Bile Acids Increase Doxorubicin Sensitivity in ABCC1-expressing Tumour Cells

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Tumour cells possess or acquire various mechanisms to circumvent the cytotoxic effects of chemotherapy drugs. One such mechanism involves the overexpression of ABC transporters that facilitate the extrusion of a variety of structurally distinct chemotherapy drugs from the cytoplasm into the extracellular space. While specific ABC transporter inhibitors have been developed, many affect other ABC transporters, particularly at elevated concentrations. It is also unclear whether they show clear efficacy for combatting drug resistance in cancer patients with minimal host toxicity. In this study, we demonstrate the ability of two bile acids [β-cholanic acid (urso-cholanic acid) and deoxycholic acid] to specifically inhibit ABCC1-mediated drug transport, augmenting doxorubicin accumulation in breast and lung tumour cells selected for doxorubicin resistance through overexpression of the ABCC1 (but not ABCB1) drug transporter. The bile acids could also restore uptake and sensitivity to doxorubicin in human endothelial kidney cells genetically engineered to overexpress the ABCC1 drug transporter. These observations suggest a previously unreported role for bile acids as ABCC1 inhibitors or regulators. Given its additional properties of minimal clinical toxicity in humans and its ability to inhibit aldo-keto reductases involved in anthracycline resistance and anthracycline-induced cardiotoxicity, β-cholanic acid merits further in vivo and clinical investigation.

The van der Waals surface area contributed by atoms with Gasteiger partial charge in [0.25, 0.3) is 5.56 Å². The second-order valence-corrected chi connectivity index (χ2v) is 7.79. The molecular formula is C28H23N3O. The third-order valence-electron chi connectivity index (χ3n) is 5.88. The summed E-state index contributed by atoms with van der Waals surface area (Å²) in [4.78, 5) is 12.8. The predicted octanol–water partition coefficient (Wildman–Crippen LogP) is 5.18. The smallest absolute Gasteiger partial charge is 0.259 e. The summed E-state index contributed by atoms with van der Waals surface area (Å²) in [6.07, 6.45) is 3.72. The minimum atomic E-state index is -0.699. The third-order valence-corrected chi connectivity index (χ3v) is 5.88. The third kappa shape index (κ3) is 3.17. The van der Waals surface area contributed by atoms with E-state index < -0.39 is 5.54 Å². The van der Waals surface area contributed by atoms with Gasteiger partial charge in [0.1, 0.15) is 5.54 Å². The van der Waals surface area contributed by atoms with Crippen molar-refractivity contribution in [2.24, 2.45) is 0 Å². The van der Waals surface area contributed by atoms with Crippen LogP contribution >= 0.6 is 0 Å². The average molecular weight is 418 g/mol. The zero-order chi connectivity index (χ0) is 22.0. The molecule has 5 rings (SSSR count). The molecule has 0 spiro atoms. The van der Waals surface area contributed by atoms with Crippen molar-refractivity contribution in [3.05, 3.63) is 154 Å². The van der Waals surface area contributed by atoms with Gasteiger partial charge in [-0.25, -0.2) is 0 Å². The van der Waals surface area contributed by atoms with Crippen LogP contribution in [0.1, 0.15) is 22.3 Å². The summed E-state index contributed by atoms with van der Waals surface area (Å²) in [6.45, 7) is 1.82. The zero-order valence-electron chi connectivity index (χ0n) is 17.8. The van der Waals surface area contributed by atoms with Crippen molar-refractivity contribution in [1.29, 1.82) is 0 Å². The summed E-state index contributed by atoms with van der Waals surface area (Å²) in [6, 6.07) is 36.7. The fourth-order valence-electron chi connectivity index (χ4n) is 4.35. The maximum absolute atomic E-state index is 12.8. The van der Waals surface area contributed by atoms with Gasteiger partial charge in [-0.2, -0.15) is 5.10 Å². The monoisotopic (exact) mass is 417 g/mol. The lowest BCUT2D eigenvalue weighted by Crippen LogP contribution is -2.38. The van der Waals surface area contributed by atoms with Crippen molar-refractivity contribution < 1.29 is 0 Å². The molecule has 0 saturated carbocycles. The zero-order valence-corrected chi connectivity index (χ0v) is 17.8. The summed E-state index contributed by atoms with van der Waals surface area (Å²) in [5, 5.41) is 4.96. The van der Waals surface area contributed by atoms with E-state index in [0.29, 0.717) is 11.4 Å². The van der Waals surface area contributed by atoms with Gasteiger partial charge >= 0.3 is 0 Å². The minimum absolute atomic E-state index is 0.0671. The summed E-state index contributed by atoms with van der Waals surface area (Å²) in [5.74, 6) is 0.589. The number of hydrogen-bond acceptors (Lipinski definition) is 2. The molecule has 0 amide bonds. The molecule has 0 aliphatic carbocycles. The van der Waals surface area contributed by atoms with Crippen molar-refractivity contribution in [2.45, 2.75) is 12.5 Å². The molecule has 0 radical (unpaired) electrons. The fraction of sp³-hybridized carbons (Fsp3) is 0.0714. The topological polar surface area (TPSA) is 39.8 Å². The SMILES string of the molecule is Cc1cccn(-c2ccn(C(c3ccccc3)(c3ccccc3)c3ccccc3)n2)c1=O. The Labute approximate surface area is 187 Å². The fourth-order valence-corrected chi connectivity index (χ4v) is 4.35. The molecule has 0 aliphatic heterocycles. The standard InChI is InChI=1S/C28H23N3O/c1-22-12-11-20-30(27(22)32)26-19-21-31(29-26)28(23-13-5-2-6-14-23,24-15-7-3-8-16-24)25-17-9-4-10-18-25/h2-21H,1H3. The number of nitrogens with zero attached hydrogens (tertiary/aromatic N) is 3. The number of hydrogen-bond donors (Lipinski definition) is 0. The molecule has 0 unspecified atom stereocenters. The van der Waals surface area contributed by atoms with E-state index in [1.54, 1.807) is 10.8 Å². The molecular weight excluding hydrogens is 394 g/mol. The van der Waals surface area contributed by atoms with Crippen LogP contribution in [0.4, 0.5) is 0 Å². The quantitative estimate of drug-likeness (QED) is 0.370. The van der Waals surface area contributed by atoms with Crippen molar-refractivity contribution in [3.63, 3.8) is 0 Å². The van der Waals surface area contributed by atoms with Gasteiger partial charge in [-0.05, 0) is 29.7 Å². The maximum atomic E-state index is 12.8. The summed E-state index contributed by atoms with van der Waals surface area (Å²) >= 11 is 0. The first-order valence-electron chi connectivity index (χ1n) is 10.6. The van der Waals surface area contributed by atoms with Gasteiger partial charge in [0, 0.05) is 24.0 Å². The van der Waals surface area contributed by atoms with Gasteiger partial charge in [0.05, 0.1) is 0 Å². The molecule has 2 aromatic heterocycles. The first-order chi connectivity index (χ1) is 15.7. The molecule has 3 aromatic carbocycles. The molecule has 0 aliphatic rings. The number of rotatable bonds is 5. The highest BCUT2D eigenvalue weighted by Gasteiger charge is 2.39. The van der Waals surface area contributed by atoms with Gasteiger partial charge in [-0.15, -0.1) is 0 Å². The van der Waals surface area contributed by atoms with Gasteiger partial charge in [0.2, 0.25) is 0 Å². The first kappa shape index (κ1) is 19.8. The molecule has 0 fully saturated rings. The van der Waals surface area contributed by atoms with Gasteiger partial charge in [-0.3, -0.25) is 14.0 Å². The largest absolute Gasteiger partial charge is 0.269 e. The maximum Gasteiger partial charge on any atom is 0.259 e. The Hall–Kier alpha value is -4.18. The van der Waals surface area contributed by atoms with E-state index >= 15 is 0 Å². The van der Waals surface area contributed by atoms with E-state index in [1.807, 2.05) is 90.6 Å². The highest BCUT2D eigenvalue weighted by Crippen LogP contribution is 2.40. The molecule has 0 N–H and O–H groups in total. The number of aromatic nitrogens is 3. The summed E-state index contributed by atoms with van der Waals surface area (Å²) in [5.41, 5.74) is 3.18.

Cytotoxic chemotherapy agents are still widely used to treat human cancers in both the neoadjuvant and adjuvant settings1,2. While combinations of cytotoxic and targeted chemotherapy drugs can be effective in improving patient survival, a major impediment to this approach is the presence of innate or acquired drug resistance mechanisms that circumvent the action of chemotherapy agents3.

Among the best described mechanisms of drug resistance are those associated with the elevated expression of one or more ATP-binding cassette (ABC) drug transporters4. These transporters, namely ABCB1, ABCC1 and ABCG25,6,7, play a role in normal cell function, as they regulate cellular levels of a variety of small endogenous molecules that include cholesterol, its derivatives, and a variety of additional chemical substrates5,6,8,9. The ABC transporters, especially ABCB1, also function at the blood brain barrier to protect the brain from exposure to toxic agents10. Unfortunately, these transporters also circumvent the action of chemotherapy drugs by promoting the ATP-dependent efflux of drugs from the cytoplasm into the extracellular space5. In contrast to their clear role in drug resistance in vitro, it remains unclear whether they play a critical or central role in chemotherapy resistance for patients with solid tumours11,12. In contrast, their involvement in drug resistance, disease progression and clinical outcome for haematological malignancies is becoming increasing clear, particularly for acute lymphoblastic leukemia (ALL) and acute myelocytic leukemia (AML)13,14. The ABCB1 inhibitor tariquidar has been shown to increase sensitivity to doxorubicin, paclitaxel, etoposide, and vincristine in phase III trials of lung cancer. However, none of these trials were completed due to high systemic toxicity15. This illustrates the limited clinical utility of ABC transporter inhibitors to date.